by WorldTribune Staff, May 18, 2018
Responding to President Donald Trump’s critics on immigration policy, the White House said that “a vast array” of immigrants rely on government benefits “paid for by U.S. taxpayers.”
Citing Census Bureau data, the White House noted that “roughly half of all immigrant-headed households use one or more welfare program.”
Census data show the U.S. has permanently resettled over 10 million immigrants (10,743,014) since 2008, including nearly half a million foreign nationals (478,325) who were admitted as visa lottery winners, and over 7 million foreign nationals (7,756,985) who were admitted on the basis of family ties, the White House said. Another 11.3 million entered illegally.
“Our expansive humanitarian-based, family-based, and lottery-based immigration system fails to consider the needs of American workers and taxpayers, who have been burdened by decades of low-skilled immigration that has suppressed wages, fueled unemployment, and strained federal resources,” the White House said.
Immigration and Customs Enforcement chief Thomas Homan added that sanctuary cities are hurting immigrant communities.
Homan slammed “the intentional mis-messaging of sanctuary cities and what they do. I hear, ‘They protect the immigrant communities.’ And they don’t. It’s the complete opposite. When you release a criminal alien from a jail, they’re going to go to the very communities in which they live and re-offend. Anybody can Google recidivism rates. Over half re-offend the first year against the very immigrant communities in which they live.”
And to critics of his actions and those of his officers, he said, “The next time you think about vilifying the men and women of ICE, I want you to do what I did this week. I want you to go to our National Law Enforcement wall, I want you to walk that wall, and read the names on that wall: over 400 Border Patrol agents and ICE officers whose hearts stopped beating defending this nation. It’s a dishonor to these men and women who gave the ultimate sacrifice to vilify the men and women that carry the badge and gun.”
Meanwhile, the Federalist said in a May 18 report that the mainstream media chose to defend the MS-13 gang instead of acknowledging its misleading reporting on Trump’s comments that the brutal gang is comprised of “animals.”
This is a gang with the motto, “kill, rape, control,” the report noted.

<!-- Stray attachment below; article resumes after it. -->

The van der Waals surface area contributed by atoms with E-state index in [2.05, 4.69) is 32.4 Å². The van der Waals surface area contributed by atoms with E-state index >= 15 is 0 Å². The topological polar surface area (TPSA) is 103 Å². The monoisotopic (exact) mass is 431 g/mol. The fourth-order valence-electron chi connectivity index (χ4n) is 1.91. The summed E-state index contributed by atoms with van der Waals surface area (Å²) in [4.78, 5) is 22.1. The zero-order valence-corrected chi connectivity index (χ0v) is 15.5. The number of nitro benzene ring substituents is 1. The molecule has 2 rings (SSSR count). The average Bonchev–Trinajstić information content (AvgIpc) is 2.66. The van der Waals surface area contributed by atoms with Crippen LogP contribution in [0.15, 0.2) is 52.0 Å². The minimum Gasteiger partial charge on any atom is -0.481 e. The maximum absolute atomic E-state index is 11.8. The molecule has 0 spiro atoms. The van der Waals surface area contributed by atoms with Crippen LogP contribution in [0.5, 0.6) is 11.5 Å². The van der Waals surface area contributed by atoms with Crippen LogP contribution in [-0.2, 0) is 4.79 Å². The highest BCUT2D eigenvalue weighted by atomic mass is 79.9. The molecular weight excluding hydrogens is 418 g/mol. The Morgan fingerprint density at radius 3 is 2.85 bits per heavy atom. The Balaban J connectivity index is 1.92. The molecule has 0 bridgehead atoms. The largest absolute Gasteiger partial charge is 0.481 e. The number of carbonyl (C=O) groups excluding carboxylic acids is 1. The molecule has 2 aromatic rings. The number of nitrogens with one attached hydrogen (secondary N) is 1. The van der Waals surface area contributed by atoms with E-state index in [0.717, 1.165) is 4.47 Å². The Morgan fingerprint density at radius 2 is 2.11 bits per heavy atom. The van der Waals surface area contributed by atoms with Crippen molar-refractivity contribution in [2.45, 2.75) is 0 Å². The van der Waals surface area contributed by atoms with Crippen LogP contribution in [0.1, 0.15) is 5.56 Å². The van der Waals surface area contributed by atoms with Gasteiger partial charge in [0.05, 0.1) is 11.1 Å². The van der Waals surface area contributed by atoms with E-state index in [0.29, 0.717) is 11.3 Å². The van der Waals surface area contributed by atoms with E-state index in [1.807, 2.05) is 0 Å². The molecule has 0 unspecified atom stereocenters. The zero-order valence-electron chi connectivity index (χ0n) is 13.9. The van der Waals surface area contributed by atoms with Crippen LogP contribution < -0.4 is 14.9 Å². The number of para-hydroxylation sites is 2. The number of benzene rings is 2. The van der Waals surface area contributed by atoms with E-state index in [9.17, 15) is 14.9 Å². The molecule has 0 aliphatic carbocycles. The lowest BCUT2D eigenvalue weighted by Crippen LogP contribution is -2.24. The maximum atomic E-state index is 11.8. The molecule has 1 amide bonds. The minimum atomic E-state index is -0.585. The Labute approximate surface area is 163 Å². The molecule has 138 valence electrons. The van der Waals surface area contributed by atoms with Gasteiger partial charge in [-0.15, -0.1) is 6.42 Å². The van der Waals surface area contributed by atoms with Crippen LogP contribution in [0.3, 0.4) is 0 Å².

CNBC’s John Harwood tweeted that “however repugnant their actions, MS-13 gang members are human beings IMHO.”
Washington Post columnist Jennifer Rubin went further, saying “Even if he was referring to the tiny percentage of immigrants who commit crimes,” calling any human being an “animal” to her is “repulsive.”
Will Wilkinson, who is a contributing opinion writer for The New York Times and a columnist for Vox, believes “every member” of MS-13 is “human” and that they have “dignity that demands respect.”
And even though the president and others in the administration made it clear that Trump was speaking of the MS-13 gang, Democrats pounced on the opportunity to insist Trump meant all immigrants.
Sen. Dianne Feinstein, California Democrat, tweeted: “Immigrants are not ‘animals.’ The president’s statement was deeply offensive and racist. Immigrants are our family and friends and they make significant contributions to our country.”
House Minority Leader Nancy Pelosi, California Democrat, said: “So when the president of the United States says about undocumented immigrants, ‘These aren’t people, these are animals,’ you have to wonder, does he not believe in the spark of divinity, the dignity and worth of every person? Calling people animals is not a good thing.”
Caleb Howe, in an op-ed for USA Today, was one of the few in the mainstream media to back the president over MS-13.
“The documentation of the gang’s brutality is long and horrifying. Murder, torture, rape, dismemberment, mutilation,” Howe wrote. “These are heinous acts, and we’re meant to know it. They are committed for that reason, to shock and terrorize, silence and warn. MS-13 means for you to be repelled and horrified.
“Calling the people who commit these acts ‘animals’ doesn’t dehumanize them. Their actions dehumanize them. Whatever you think about the president, it’s not responsible or reasonable to object when the president tells the truth about a brutal street gang.”